It’s not just you, mama: We’re all feeling the emotions of our kids and struggling through it

What she feels, I feel. Turns out, I’m not alone in that.

Last month, my tween girl was subject to some bullying at school. Because of Covid, she couldn’t interact with those outside of her class, so she spent multiple days in a row by herself without anyone to play with or talk to. She was crying everyday, and even though I could keep it together in front of her and offer advice, I was dying inside. I remember how mean girls can be. Heck, I know how mean grown women can be! Meanwhile, my husband was barely phased by the emotional turmoil going on in our house. It was such a foreign concept to him.

I’ve always known I was an empath—someone who recognizes and internalizes the feelings of others, and usually I can go about life without any struggles. But this year, as my tween has started dealing with more ‘girl drama’ in her life, I’m finding it really hard to separate her feelings from mine. Surely, I thought this was just an empath problem, so I reached out to a mom Facebook group I’m in to ask for advice. Ladies—it wasn’t good. Turns out we’re pretty much all suffering along with our kids.

The drama at school was short-lived, so my sadness was too. But last week—more drama. This time, my daughter teased one of her good friends at a party. It was incredibly out of character for her, but she was acting as part of a group and is 100% guilty.

My daughter didn’t tell me about it initially. We were at the neighborhood pool two days later and a mother we don’t know (but who clearly knows the friend’s family) came up to my daughter while she was on her own and berated her for her actions at the party. Maybe she was kind about it. Maybe not. I only got the second hand version from my very traumatized 10 year old. Either way, I found this completely shocking and inappropriate. If you don’t know the child, you don’t have the right to talk to them. Period.

Now I’ll caveat that to say—it scared the shit out of her, and I’m hoping maybe it was enough for her to never want to hurt another kid and risk some adult coming and giving her a verbal spanking.

Of all my daughter’s friends, this one she hurt is one of my favorites. She’s sweet, shy, thoughtful, and has an awesome mom. So my empath feelings were taking over my life all week. I was crying every day; moody; frustrated I couldn’t solve it and make it better… The mother didn’t text me back for days, and I thought I’d lost that friendship too. Is it normal to stop being friends with the mom when the kids are no longer friends? I went back to good ole Facebook and ran a poll. Turns out, it is normal. Most felt like in the same situation, they’d be polite and friendly in public, but they’d no longer text and be friendly when it wasn’t socially required. That opinion changed depending on how deep the friendship had been, and in those cases, the moms tried to remain friends while still staying loyal to their own child.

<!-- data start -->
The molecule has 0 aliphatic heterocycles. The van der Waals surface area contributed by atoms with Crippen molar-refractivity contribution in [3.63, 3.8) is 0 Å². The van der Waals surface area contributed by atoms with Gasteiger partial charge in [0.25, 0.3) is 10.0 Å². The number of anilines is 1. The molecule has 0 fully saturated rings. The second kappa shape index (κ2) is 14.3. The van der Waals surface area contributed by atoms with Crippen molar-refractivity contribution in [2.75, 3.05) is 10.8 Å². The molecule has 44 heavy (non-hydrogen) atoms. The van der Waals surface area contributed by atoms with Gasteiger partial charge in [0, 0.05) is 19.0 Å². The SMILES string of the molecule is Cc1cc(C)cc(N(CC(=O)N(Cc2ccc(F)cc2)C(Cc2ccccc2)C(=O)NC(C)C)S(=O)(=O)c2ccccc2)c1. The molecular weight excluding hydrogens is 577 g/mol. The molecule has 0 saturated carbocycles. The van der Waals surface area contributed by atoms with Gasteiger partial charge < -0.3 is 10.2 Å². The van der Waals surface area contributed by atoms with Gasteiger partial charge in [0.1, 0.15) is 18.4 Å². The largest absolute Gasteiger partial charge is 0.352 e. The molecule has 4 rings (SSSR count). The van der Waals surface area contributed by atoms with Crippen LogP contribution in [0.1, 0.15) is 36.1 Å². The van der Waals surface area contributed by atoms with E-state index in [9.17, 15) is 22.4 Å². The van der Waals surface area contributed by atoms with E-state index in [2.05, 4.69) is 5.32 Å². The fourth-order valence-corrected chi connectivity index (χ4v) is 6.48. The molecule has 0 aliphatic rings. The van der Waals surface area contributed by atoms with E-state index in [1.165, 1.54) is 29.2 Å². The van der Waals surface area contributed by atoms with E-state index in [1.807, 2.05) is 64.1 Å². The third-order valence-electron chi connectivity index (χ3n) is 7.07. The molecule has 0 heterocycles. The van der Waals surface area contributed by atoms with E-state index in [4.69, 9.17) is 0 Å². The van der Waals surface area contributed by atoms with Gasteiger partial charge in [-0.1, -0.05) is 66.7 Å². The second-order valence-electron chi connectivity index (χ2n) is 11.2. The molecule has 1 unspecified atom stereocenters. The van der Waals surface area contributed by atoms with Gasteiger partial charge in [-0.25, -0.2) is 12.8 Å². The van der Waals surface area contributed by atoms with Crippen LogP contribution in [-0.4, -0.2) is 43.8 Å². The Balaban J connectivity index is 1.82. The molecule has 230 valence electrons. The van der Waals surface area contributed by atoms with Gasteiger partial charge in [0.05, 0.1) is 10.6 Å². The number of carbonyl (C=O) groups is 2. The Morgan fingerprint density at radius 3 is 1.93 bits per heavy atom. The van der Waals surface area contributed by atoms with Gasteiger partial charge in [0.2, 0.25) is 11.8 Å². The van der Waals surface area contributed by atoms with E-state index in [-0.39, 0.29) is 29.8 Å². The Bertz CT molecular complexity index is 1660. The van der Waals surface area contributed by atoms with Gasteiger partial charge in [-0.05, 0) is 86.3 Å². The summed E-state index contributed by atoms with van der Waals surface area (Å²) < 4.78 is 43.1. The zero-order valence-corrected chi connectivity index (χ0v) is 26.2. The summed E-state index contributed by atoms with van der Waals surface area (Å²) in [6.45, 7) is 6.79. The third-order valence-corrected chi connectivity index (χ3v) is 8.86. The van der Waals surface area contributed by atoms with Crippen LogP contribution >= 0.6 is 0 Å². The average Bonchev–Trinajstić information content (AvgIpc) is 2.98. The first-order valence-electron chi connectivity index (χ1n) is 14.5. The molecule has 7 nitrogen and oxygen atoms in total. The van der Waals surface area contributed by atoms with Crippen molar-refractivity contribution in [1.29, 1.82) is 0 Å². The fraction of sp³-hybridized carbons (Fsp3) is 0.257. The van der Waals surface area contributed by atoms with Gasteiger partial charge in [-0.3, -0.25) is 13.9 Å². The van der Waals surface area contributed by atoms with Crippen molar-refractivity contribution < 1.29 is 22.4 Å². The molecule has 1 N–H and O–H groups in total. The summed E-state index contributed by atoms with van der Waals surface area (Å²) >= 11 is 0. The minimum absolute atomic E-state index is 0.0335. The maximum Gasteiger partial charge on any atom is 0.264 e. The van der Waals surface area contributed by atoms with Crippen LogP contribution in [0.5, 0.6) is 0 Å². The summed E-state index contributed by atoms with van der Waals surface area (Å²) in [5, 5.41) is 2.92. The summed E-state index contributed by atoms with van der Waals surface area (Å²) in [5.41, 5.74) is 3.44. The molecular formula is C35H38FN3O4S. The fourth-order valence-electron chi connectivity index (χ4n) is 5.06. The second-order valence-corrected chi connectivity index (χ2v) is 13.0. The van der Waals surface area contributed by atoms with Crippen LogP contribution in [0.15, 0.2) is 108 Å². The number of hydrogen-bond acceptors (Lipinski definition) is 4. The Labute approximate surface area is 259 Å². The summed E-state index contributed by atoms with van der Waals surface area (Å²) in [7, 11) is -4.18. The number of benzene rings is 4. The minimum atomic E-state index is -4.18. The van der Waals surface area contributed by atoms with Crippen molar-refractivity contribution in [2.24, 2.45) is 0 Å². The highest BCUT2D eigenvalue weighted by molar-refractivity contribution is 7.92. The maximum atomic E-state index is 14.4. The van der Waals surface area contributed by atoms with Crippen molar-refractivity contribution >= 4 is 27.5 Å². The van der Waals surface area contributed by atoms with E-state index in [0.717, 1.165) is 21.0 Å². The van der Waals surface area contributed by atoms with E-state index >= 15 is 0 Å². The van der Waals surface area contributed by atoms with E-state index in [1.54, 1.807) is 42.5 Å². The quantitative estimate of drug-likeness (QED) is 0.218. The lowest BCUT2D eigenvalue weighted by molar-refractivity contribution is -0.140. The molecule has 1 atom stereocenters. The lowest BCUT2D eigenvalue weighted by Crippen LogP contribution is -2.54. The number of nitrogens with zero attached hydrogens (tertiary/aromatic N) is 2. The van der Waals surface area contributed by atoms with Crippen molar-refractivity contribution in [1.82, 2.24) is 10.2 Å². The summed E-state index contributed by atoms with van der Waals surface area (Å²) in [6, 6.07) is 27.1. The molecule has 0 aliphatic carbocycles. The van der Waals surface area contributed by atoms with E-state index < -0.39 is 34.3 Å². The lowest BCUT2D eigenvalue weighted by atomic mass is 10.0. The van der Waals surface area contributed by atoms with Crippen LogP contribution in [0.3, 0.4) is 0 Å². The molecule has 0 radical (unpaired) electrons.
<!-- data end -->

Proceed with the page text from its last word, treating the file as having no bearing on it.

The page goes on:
So if all of us moms are feeling the pain, how can we survive these difficult years?

I talked to a child therapist about it, hoping for the magic pill to make raising girls easier. It may come as a disappointing surprise, but it turns out, there isn’t one! I know, I couldn’t believe the lack of resolution she offered.

While there’s no magic cure to make it easier on us moms raising girls, she gave me the most basic advice that we’d all do well to remember.

  1. Be there to listen. Offer advice. Counsel them. It may be hard for us to walk through the middle and high school years all over again, but remember how hard it was the first time? What a gift we can give our girls by walking along side them and guiding them through it.
  2. Rupture and repair. The therapist used this term with me. It’s basically how these kids are going to keep making mistakes, getting hurt, and struggling through challenges. And when that ‘rupture’ happens, we help them through the repair phase. We’re there with the support and advice. See step 1.
  3. I wish there was a third tip. There’s not. It’s our jobs to listen, support, and encourage the repair process each and every time they experience a rupture.

I will admit, one thing that helps me is finding an escape each day. I’ve been on a workout kick lately, and that hour helps me focus on myself and the needs of my own body. I’ve also heard that water is great for empaths—a bath with epsom salts or lavender, a swim in the pool, a quick 20 minutes in a hot tub.

Another thing I’m trying to remind myself is that these lessons are a part of growing up. My kid isn’t going to be perfect. She’s going to make bad decisions and face the consequences. She’s going to learn that what a group does isn’t always what’s right. And standing up for what is right is almost never the easy thing to do. But you’ll feel so much better doing what’s right than just doing what’s easy.

And mamas, we got through it once. We can do it again.

You can follow my daily battles of motherhood, being an empath, and keeping the house running over on Instagram. DM me with all the advice you’ve got for my journey ahead, so I can keep sharing what I’m learning along the way!

Published by Ashley Adams

Author, former single mom, lover of Cherry Coke Zero and Taylor Swift. Here to coach and support and love on women in challenging relationships.

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